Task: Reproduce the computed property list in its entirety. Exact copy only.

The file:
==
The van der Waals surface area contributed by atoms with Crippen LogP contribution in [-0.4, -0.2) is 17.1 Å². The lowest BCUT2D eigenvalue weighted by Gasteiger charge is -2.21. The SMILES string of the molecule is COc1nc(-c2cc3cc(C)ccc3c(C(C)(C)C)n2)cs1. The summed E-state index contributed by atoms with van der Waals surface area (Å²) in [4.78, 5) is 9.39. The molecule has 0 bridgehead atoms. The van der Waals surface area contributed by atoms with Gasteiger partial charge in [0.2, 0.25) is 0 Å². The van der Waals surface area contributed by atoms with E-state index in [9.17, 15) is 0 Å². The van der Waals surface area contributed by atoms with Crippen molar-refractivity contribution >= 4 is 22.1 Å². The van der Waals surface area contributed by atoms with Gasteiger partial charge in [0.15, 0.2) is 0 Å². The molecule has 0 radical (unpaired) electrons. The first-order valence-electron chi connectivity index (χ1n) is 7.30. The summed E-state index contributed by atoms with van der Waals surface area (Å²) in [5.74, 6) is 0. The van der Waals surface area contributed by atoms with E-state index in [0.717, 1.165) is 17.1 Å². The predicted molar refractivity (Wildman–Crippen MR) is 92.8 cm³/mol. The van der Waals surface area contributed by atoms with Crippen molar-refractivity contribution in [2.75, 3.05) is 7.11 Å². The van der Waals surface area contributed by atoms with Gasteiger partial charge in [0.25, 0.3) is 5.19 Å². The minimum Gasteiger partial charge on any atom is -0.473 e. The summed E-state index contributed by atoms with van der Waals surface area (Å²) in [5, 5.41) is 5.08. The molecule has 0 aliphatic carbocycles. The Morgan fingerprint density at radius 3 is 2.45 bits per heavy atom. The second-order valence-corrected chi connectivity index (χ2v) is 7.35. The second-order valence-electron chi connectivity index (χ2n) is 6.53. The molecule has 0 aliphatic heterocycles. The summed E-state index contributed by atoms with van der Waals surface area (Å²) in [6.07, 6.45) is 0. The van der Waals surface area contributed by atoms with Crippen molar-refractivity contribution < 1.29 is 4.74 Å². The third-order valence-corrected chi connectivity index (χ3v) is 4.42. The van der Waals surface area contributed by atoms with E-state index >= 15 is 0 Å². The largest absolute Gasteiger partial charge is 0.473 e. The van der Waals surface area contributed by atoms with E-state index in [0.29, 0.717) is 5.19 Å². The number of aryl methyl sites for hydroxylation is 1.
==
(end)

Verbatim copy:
The van der Waals surface area contributed by atoms with Crippen LogP contribution in [-0.4, -0.2) is 17.1 Å². The lowest BCUT2D eigenvalue weighted by Gasteiger charge is -2.21. The SMILES string of the molecule is COc1nc(-c2cc3cc(C)ccc3c(C(C)(C)C)n2)cs1. The summed E-state index contributed by atoms with van der Waals surface area (Å²) in [4.78, 5) is 9.39. The molecule has 0 bridgehead atoms. The van der Waals surface area contributed by atoms with Gasteiger partial charge in [0.2, 0.25) is 0 Å². The van der Waals surface area contributed by atoms with E-state index in [9.17, 15) is 0 Å². The van der Waals surface area contributed by atoms with Crippen molar-refractivity contribution >= 4 is 22.1 Å². The van der Waals surface area contributed by atoms with Gasteiger partial charge in [0.15, 0.2) is 0 Å². The molecule has 0 radical (unpaired) electrons. The first-order valence-electron chi connectivity index (χ1n) is 7.30. The summed E-state index contributed by atoms with van der Waals surface area (Å²) in [5.74, 6) is 0. The van der Waals surface area contributed by atoms with E-state index in [0.717, 1.165) is 17.1 Å². The predicted molar refractivity (Wildman–Crippen MR) is 92.8 cm³/mol. The van der Waals surface area contributed by atoms with Crippen molar-refractivity contribution in [2.75, 3.05) is 7.11 Å². The van der Waals surface area contributed by atoms with Gasteiger partial charge in [0.25, 0.3) is 5.19 Å². The minimum Gasteiger partial charge on any atom is -0.473 e. The summed E-state index contributed by atoms with van der Waals surface area (Å²) in [5, 5.41) is 5.08. The molecule has 0 aliphatic carbocycles. The Morgan fingerprint density at radius 3 is 2.45 bits per heavy atom. The second-order valence-corrected chi connectivity index (χ2v) is 7.35. The second-order valence-electron chi connectivity index (χ2n) is 6.53. The molecule has 0 aliphatic heterocycles. The summed E-state index contributed by atoms with van der Waals surface area (Å²) in [6.07, 6.45) is 0. The van der Waals surface area contributed by atoms with Crippen molar-refractivity contribution < 1.29 is 4.74 Å². The third-order valence-corrected chi connectivity index (χ3v) is 4.42. The van der Waals surface area contributed by atoms with E-state index >= 15 is 0 Å². The largest absolute Gasteiger partial charge is 0.473 e. The van der Waals surface area contributed by atoms with E-state index in [0.29, 0.717) is 5.19 Å². The number of aryl methyl sites for hydroxylation is 1.